The Big News, or: Why can’t I ever be happy?

While I’m fairly certain nobody from Marvel or DC has read my heavily documented case against escalating cover prices, it appears that the publishers have been listening to the cries of the community that comics are getting too expensive.  (There’s even a Facebook group for it.)

On Thursday DC announced (followed hours later by Marvel) that all of their 32 page books would stay at or drop to $2.99, and their 40 page books with backup features would drop the backup and move to $2.99 as well.  Great news! 

Well, except for one thing: DC also announced that their 32 page comics would be dropping across the board from 22 to 20 story pages*.  I think that there’s a strong case to be made that this is a line-wide price HIKE.  Creators are paid for 2 less pages, DC gets the ad revenue for two more pages, and prices stay the same.  We’re paying the same amount of money but for less content.  We’ll have to wait and see what happens to production quality.

I’m trying hard not to be the world’s biggest cynic, but I’m not necessarily convinced that this is the boon for fans that we think it is.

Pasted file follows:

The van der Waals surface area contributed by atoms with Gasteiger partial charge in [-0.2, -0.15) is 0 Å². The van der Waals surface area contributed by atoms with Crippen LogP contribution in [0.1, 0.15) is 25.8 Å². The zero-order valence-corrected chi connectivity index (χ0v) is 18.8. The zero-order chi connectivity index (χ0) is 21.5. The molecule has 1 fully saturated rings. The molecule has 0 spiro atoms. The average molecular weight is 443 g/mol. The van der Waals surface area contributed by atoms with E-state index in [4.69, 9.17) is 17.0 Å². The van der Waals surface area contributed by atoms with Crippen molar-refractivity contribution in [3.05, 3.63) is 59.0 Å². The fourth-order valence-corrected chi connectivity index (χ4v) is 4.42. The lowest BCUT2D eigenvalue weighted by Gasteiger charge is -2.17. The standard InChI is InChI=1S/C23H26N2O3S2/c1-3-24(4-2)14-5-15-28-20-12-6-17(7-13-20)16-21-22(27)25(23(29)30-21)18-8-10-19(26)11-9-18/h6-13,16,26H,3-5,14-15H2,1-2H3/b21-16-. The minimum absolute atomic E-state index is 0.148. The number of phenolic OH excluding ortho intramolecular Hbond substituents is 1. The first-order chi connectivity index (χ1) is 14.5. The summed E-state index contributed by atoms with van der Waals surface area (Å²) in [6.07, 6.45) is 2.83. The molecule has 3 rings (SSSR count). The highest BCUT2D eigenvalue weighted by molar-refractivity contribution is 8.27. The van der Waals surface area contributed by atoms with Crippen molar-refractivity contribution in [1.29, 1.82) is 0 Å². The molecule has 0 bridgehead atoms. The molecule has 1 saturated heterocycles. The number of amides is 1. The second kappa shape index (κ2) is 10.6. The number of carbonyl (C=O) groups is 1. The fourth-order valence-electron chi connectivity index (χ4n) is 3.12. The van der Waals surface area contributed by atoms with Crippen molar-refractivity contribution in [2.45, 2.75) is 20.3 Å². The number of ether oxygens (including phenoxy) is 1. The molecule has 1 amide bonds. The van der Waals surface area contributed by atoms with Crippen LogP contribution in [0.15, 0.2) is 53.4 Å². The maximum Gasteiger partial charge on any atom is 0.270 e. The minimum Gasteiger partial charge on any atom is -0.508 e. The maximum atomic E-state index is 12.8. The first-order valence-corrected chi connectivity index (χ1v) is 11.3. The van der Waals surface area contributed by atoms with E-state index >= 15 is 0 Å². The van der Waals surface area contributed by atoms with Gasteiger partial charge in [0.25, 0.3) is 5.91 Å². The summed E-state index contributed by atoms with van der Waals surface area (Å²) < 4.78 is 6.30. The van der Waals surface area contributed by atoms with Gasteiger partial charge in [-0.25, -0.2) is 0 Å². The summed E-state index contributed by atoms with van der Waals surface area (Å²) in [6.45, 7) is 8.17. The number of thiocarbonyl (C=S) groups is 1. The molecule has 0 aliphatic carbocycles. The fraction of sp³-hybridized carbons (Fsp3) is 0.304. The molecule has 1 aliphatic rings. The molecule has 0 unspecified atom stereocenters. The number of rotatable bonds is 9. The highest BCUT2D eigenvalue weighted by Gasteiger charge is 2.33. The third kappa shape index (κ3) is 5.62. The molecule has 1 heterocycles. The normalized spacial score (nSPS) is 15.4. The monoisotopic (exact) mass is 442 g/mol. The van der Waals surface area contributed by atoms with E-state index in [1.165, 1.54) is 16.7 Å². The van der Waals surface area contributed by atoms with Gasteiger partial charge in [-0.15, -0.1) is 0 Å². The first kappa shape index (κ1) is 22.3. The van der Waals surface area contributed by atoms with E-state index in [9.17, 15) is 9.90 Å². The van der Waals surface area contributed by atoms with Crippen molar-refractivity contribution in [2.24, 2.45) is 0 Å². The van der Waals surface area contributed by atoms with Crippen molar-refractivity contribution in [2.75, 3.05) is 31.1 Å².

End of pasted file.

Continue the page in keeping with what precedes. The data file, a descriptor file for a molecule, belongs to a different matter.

* No word on this from Marvel yet.

One comment on “The Big News, or: Why can’t I ever be happy?

  1. Saint Walker says:

    The price drop for some titles seems like a good thing. The two fewer pages of content is a shame, but I can live with it. The loss of the backup features breaks my heart, though. Superboy preview incident notwithstanding, I love those things.

    Sure, they may not be the most exciting stories, but they’re still enjoyable. Plus, they help soften the blow of coming to the end of the comic. You’re reading the main story, it’s getting good, and — bam! — “to be continued.” Suddenly realising you have to wait another month to read on, you turn the page ready to make do with reading the letter from the editor. But what’s this?! Another story? Woohoo! It’s like finding that one last present that was hiding under the Xmas tree when you thought you’d opened them all.

    I seriously doubt they’re going to publish stories like that without the main features, though. It’s like those ’60s cartoons. You’re probably not going to tune in to a half hour of Mr. Peabody, but if it comes on during Rocky & Bullwinkle, you’re gonna watch it. And guess what? You usually end up enjoying it. It’s a well-told story that just needs a little sales pitch. Plus, it gives the writers a chance to focus more on characters that might not get a lot of — what’s the comic equivalent of screen time? page time? — without necessarily imposing on the main storylines where it might not flow organically. And without having to add ten more titles just because you have too many characters in one group.

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